If you’d like to learn more about Assistive Technology or the financial assistance available to Centre County residents, please contact us at (570) 323-9401.

Conquering Goals While Helping Others: Meet Steven Floyd

Steven Floyd, II of Williamsport takes great pride and satisfaction in helping others. In his role as an Assistive Technology Specialist with North Central Sight Services, Steven works directly with clients to educate them on the many forms of assistive technology available to improve their quality of life and increase their independence. For 65 years, North Central Sight Services has provided programs and services for people who are blind or visually impaired in Bradford, Centre, Clinton, Lycoming, Sullivan and Tioga counties.

Assistive Technology ranges from low-tech items like bump dots and magnifiers to high-tech devices such as CCTV’s, digital magnifiers and wearable devices, many of which include OCR (Optical Character Recognition) which is a text-to-speech feature. Learning how to best utilize a device can take time and patience, but the perfect form of technology is essential to meeting a client’s educational, employment, and day-to-day needs.

Steven has first-hand experience with his clients’ sight-related challenges. He was born with Septo-optic Dysplasia and Nystagmus, disorders that left him visually impaired. With the help of several surgeries, contact lenses and Assistive Technology, Steven conquers any challenge that comes before him.

During Steven’s time with North Central Sight Services, he has worked in several departments including distribution, shipping, and document imaging.

With Steven’s working knowledge of the organization, a degree in computer science, and his love of helping people, he is the perfect fit for his current role as AT Specialist which he began more than a year ago.

“I enjoy being around people and helping them succeed,” Steven says. “I want to find the perfect device to meet their needs. I want to help all my clients become more independent.”

Like many people, Steven can get nervous when speaking in front of a large crowd. Over the past year, Steven set a goal to become a better public speaker. With practice at work and in his role as Vice President of the Williamsport Sight Services Lion’s Club, Steven has found many opportunities to hone his public speaking skills. He speaks at club meetings, he conducted an AT training session at a work retreat, and he shared his story at a district-wide Lions Club event.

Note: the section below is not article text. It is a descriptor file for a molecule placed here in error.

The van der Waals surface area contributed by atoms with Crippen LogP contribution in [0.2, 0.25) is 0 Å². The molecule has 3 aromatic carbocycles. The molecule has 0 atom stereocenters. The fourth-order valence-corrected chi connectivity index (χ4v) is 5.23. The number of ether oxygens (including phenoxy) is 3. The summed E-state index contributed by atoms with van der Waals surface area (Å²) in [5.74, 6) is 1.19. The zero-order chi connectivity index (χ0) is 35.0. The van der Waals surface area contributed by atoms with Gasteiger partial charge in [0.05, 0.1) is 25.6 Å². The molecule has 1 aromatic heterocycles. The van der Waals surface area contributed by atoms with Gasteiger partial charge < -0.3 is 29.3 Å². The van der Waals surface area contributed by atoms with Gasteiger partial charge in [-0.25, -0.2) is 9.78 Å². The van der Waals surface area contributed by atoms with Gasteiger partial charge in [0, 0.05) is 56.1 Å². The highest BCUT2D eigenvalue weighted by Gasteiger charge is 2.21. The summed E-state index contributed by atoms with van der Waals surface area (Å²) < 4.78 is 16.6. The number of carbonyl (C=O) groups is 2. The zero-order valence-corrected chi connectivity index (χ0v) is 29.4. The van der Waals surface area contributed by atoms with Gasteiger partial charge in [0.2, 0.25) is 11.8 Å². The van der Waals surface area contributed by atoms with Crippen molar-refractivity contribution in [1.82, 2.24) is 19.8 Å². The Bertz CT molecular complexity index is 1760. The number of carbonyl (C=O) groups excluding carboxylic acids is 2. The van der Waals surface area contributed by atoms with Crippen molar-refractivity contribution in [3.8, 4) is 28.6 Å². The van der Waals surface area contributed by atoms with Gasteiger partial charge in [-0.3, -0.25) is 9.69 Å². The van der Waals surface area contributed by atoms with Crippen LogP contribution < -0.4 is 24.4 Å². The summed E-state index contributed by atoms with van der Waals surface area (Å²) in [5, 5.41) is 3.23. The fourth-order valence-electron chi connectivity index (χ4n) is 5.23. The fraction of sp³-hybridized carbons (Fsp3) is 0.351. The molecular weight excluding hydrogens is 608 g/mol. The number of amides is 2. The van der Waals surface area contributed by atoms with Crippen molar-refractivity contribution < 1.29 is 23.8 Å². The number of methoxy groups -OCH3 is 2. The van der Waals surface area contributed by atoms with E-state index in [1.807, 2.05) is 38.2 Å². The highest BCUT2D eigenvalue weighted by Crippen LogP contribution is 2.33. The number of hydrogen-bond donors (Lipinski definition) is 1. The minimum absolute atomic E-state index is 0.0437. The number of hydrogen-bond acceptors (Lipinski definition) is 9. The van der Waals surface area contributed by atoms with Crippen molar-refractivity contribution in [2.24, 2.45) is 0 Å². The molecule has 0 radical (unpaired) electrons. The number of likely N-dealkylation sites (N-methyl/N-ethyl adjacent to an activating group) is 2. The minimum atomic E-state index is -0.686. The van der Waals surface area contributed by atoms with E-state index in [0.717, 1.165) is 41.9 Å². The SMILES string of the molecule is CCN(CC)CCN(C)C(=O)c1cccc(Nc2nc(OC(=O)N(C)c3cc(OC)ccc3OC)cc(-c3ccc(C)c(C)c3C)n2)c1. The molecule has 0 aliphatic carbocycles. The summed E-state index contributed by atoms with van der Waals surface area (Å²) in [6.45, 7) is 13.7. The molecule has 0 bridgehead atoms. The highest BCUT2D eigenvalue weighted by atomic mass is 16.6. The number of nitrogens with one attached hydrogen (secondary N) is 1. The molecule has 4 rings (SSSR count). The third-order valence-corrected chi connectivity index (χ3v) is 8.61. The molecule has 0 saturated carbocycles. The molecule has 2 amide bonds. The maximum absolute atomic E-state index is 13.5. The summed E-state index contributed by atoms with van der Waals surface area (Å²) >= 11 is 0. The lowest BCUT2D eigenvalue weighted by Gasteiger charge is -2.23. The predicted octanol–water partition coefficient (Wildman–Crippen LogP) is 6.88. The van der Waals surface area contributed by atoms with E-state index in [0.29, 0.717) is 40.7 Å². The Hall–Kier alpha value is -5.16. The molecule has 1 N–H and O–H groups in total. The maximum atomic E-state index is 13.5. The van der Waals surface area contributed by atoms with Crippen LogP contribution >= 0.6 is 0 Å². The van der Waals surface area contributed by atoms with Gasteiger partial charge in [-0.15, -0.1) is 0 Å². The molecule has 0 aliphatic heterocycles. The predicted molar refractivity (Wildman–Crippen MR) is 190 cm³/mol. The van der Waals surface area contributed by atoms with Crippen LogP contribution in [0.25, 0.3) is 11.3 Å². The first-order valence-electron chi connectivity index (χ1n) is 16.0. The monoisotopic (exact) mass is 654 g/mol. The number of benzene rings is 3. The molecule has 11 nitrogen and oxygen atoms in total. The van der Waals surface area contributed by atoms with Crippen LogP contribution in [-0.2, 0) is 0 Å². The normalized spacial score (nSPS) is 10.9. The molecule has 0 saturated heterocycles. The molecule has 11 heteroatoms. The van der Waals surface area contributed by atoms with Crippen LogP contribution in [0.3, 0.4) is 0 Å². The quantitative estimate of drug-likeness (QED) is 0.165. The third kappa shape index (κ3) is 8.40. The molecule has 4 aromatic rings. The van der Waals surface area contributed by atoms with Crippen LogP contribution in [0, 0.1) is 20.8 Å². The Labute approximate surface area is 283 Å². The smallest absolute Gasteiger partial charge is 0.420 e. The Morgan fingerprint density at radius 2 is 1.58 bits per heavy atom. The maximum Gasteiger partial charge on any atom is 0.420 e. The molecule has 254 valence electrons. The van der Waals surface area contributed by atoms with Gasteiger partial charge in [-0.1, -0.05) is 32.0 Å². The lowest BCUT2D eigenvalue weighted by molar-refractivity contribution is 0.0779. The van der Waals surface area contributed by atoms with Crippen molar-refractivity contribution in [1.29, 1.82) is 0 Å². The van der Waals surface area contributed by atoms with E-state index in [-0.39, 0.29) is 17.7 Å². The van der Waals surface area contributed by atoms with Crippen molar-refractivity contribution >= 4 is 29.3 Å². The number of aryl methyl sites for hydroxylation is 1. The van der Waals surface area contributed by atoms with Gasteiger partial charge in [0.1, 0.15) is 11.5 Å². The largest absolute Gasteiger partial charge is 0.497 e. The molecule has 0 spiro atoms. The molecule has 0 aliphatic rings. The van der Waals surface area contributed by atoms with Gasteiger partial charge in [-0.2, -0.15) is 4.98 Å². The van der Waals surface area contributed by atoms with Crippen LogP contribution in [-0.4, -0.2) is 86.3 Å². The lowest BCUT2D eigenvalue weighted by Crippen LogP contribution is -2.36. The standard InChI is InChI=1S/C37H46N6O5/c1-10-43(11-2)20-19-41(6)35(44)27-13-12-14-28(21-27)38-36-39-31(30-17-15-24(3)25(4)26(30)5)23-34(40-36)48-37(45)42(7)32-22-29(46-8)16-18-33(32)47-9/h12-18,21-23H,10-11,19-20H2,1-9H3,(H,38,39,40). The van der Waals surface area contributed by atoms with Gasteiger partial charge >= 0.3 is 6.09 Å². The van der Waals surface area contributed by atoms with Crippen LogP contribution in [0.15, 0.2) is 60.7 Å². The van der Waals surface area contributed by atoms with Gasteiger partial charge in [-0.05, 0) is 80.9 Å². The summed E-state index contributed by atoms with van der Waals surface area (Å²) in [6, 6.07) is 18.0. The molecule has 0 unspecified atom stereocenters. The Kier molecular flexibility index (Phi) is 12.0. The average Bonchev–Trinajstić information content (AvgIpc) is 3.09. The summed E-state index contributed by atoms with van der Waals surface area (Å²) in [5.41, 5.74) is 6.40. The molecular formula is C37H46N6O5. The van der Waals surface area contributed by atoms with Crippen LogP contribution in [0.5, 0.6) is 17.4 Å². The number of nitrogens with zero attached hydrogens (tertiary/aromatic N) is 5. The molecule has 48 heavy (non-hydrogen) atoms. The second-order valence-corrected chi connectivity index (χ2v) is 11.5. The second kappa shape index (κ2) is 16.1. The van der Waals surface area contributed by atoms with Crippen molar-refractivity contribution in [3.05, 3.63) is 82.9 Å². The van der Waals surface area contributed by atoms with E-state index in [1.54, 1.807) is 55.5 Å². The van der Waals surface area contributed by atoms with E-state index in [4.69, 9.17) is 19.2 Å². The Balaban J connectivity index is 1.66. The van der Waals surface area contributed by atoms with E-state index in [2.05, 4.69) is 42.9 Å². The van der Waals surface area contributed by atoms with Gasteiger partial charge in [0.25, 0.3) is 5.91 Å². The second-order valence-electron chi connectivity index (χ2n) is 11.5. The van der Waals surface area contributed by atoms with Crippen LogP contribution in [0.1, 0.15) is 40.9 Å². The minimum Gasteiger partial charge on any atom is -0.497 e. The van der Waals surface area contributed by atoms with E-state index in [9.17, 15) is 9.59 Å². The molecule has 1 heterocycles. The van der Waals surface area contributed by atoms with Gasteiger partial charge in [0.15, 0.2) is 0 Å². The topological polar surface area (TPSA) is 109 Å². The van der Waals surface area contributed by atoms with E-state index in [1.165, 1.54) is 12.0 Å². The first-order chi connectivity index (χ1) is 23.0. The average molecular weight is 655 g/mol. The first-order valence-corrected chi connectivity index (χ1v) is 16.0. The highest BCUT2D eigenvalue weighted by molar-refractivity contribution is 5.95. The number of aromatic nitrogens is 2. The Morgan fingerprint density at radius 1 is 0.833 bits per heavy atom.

In his free time Steven is a part-time DJ, he enjoys composing music using digital software and is passionate about photography.

“I love what I do,” Steven adds. “My career is very rewarding.”

North Central Sight Services is a not-for-profit agency based in Williamsport. The organization provides blindness prevention education, vision screenings, services and employment to individuals who are blind or visually impaired. Additionally, North Central Sight Services provides business services such as shredding, vending, bottleless water coolers, fulfillment, and packaging services.

For more information, call (570) 323-9401.

2022 Golf for Sight

Friday, May 27, 2022

White Deer Golf Course
352 Allenwood Camp Lane, Montgomery, PA

Book your sponsorship or register your team today!

At North Central Sight Services, our mission is threefold: prevent vision loss, help people adapt to low vision, and provide employment services to people who are blind or visually impaired to empower them to live independently and fully enjoy life.

By supporting Golf for Sight, you will make a difference in lives right here in your community. Proceeds will provide essential services for people who are blind or visually impaired as well as prevention of blindness education, occupational therapy, assistive technology and early intervention programs.


This is our non-profit organization’s largest fundraiser. We are grateful for every dollar raised that we can invest in our mission!

This year’s outing is taking on a Hawaiian theme!

To register your foursome, contact Amy Alexander at amya@ncsight.org.

NCSS Donates Technology to Centre County Library System

North Central Sight Services has donated $10,000 worth of technology devices to Bellefonte Library, the main branch of the Centre County Library System, to assist library patrons who have low vision. The devices include desktop and handheld video magnifiers that enable people with low vision to read printed materials.

The first-of-its-kind donation by North Central Sight Services is made possible through a grant presented to the non-profit organization by an anonymous donor. The video magnifiers are now available for any library patron to use at Bellefonte Library.

“We’re thrilled to make these assistive technology devices available to the public at the Bellefonte Library,” said North Central Sight Services President and CEO Brian Patchett. “We hope this donation helps bring awareness to the life-changing benefits of such devices. Assistive technology like these devices helps people who are visually impaired live independently and fully enjoy life.”